ETFs played a significant part in the global stockmarket falls around the China fallout and their increasing popularity could cause greater volatility in the future, Woodford Investment Management’s Grant Wentzel says.
There was pandemonium in global equity markets on 24 August when the ramifications of China’s troubled economy came to the fore.
Global equities went into freefall, with China equities closing down 8.5 per cent and the FTSE plummeting 6.8 per cent at its lowest point, prompting the last week of August to be “one of the most volatile we have seen in global equity markets for several years”, says Wentzel, head of trading at Woodford Investment Management.
There were “fundamental triggers”, such as the Chinese stockmarket nosediving and halving from its peak in June, decimating more than the total capitalisation of the UK stockmarket and dragging down emerging market currencies, emerging market equities and the high-yield debt market, he says.
However as well as “heavy selling pressure in equity futures ahead of the US open” the trading activity in ETFs could be “another significant reason for the market instability and volatility”, he says.
While ETFs, which are designed to track a basket of assets, have proved popular, with assets in the ETF industry now at $2.97trn (£1.95trn), many ETFs have grown significantly larger than the underlying assets they follow, Wentzel says.
“They are traded in huge volumes as a separate asset class but some of them no longer resemble their underlying assets,” Wentzel says. “This isn’t an issue when markets are calm but, in volatile conditions and amid high volume, outsized ETFs appear to amplify the underlying market moves. The advent of double and triple-levered ETFs exacerbates this effect even further.”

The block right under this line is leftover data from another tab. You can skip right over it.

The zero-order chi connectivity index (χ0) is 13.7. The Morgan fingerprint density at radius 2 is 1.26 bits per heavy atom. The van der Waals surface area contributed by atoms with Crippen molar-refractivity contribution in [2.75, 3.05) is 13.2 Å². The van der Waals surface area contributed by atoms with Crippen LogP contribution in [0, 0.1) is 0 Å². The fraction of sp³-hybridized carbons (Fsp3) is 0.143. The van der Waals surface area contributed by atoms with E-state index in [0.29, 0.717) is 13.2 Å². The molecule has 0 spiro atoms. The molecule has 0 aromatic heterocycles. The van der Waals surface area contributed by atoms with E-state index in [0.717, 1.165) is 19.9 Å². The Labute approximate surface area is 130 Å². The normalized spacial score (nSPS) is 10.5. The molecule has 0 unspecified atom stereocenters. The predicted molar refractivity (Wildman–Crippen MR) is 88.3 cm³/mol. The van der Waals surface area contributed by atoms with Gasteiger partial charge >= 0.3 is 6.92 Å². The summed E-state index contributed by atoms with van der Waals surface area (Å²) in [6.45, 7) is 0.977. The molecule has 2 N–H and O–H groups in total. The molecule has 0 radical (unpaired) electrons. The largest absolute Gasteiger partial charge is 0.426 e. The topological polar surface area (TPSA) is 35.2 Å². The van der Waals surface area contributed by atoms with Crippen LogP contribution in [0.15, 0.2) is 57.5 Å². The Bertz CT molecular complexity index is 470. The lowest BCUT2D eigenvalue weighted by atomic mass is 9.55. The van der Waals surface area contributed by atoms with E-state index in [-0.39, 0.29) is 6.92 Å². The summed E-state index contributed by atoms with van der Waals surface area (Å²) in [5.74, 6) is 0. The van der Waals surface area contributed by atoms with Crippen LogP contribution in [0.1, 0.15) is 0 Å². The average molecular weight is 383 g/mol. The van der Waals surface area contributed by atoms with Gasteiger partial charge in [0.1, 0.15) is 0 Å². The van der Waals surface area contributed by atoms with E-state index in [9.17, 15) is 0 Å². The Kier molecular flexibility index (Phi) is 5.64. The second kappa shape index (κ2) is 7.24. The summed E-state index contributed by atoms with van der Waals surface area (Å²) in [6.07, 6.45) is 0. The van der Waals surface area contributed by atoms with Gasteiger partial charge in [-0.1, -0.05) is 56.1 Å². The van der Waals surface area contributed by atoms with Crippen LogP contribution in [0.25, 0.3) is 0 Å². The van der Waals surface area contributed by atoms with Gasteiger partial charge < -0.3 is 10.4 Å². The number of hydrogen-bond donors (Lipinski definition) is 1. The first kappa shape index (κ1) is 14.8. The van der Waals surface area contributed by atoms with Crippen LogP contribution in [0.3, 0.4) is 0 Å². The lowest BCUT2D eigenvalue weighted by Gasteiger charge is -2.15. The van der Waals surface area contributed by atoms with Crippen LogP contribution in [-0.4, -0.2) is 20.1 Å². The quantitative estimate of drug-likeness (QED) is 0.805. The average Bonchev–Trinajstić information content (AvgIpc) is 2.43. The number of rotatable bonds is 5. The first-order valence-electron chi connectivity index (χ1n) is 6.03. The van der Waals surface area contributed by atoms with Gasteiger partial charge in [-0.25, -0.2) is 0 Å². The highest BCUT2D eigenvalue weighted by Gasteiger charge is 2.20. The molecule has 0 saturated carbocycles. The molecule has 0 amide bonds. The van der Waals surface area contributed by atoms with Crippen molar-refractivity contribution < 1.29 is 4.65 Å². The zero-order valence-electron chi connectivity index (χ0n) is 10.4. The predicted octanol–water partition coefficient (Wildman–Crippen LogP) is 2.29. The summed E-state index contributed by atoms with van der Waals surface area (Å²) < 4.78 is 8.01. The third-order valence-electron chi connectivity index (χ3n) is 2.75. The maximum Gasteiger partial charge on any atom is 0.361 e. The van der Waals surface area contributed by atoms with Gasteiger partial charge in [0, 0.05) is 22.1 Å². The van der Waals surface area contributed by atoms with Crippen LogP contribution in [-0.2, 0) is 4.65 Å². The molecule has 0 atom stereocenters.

On 24 August, ETFs in the US saw almost three times the amount of trading activity as usual, amounting to $270bn in transactions, according to Goldman Sachs, with “numerous examples of erratic trading”, Wentzel says.
“For instance in the first few minutes of trading, the $5.8bn Vanguard Health Care ETF fell 32 per cent but the value of the underlying holdings fell only 6 per cent. The trading of the PowerShares S&P 500 Low Volatility Portfolio ETF fell over 45 per cent [in the first 15 minutes of trading] but within an hour it was down only 2.6 per cent.”
The volatility was likely to have been further compounded by automatic stop-loss orders that are triggered when a stock or ETF passes a level pre-set by private investors, Wentzel adds.
“Ironically, ETFs were, in part, originally designed to satisfy the demand for an intraday trading option from private investors that wanted to trade more frequently than a daily-pricing fund could allow. Clearly they have an important role to play for some investors but it appears their success has brought some unwanted side effects.
“For now, ETFs are a much more powerful force in the US market than they are in the UK. However, their emergence may suggest that we could face greater volatility going forward.”